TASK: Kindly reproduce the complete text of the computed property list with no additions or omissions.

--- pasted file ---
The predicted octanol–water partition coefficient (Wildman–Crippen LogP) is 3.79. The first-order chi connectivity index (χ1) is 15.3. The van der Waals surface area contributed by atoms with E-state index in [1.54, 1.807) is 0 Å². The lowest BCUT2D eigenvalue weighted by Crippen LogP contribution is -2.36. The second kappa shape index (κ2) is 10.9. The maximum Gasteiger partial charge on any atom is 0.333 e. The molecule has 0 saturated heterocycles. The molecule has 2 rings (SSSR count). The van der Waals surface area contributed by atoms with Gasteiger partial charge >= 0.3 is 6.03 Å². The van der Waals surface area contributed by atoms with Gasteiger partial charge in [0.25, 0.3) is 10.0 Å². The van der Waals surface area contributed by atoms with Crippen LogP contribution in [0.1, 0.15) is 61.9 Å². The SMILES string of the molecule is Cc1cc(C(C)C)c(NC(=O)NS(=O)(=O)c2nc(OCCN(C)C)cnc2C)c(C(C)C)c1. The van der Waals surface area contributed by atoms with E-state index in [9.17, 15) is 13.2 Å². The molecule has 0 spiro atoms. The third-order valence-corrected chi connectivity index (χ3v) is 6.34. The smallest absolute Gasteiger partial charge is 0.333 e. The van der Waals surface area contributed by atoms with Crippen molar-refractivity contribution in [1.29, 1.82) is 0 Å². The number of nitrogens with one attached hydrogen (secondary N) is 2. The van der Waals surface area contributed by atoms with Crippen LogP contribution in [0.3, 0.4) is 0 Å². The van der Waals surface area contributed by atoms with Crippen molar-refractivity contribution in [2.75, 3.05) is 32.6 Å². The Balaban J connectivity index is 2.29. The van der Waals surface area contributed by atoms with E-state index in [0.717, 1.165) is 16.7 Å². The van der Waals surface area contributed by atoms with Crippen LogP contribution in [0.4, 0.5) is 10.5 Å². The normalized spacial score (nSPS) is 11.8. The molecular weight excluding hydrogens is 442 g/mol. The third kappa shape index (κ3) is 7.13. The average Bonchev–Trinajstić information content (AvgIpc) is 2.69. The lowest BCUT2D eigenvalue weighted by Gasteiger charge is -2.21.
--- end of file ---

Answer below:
The predicted octanol–water partition coefficient (Wildman–Crippen LogP) is 3.79. The first-order chi connectivity index (χ1) is 15.3. The van der Waals surface area contributed by atoms with E-state index in [1.54, 1.807) is 0 Å². The lowest BCUT2D eigenvalue weighted by Crippen LogP contribution is -2.36. The second kappa shape index (κ2) is 10.9. The maximum Gasteiger partial charge on any atom is 0.333 e. The molecule has 0 saturated heterocycles. The molecule has 2 rings (SSSR count). The van der Waals surface area contributed by atoms with Gasteiger partial charge >= 0.3 is 6.03 Å². The van der Waals surface area contributed by atoms with Gasteiger partial charge in [0.25, 0.3) is 10.0 Å². The van der Waals surface area contributed by atoms with Crippen LogP contribution in [0.1, 0.15) is 61.9 Å². The SMILES string of the molecule is Cc1cc(C(C)C)c(NC(=O)NS(=O)(=O)c2nc(OCCN(C)C)cnc2C)c(C(C)C)c1. The van der Waals surface area contributed by atoms with E-state index in [9.17, 15) is 13.2 Å². The molecule has 0 spiro atoms. The third-order valence-corrected chi connectivity index (χ3v) is 6.34. The smallest absolute Gasteiger partial charge is 0.333 e. The van der Waals surface area contributed by atoms with Crippen molar-refractivity contribution in [1.29, 1.82) is 0 Å². The number of nitrogens with one attached hydrogen (secondary N) is 2. The van der Waals surface area contributed by atoms with Crippen LogP contribution in [0.3, 0.4) is 0 Å². The van der Waals surface area contributed by atoms with Crippen molar-refractivity contribution in [2.75, 3.05) is 32.6 Å². The Balaban J connectivity index is 2.29. The van der Waals surface area contributed by atoms with E-state index in [0.717, 1.165) is 16.7 Å². The van der Waals surface area contributed by atoms with Crippen LogP contribution in [0.4, 0.5) is 10.5 Å². The normalized spacial score (nSPS) is 11.8. The molecular weight excluding hydrogens is 442 g/mol. The third kappa shape index (κ3) is 7.13. The average Bonchev–Trinajstić information content (AvgIpc) is 2.69. The lowest BCUT2D eigenvalue weighted by Gasteiger charge is -2.21.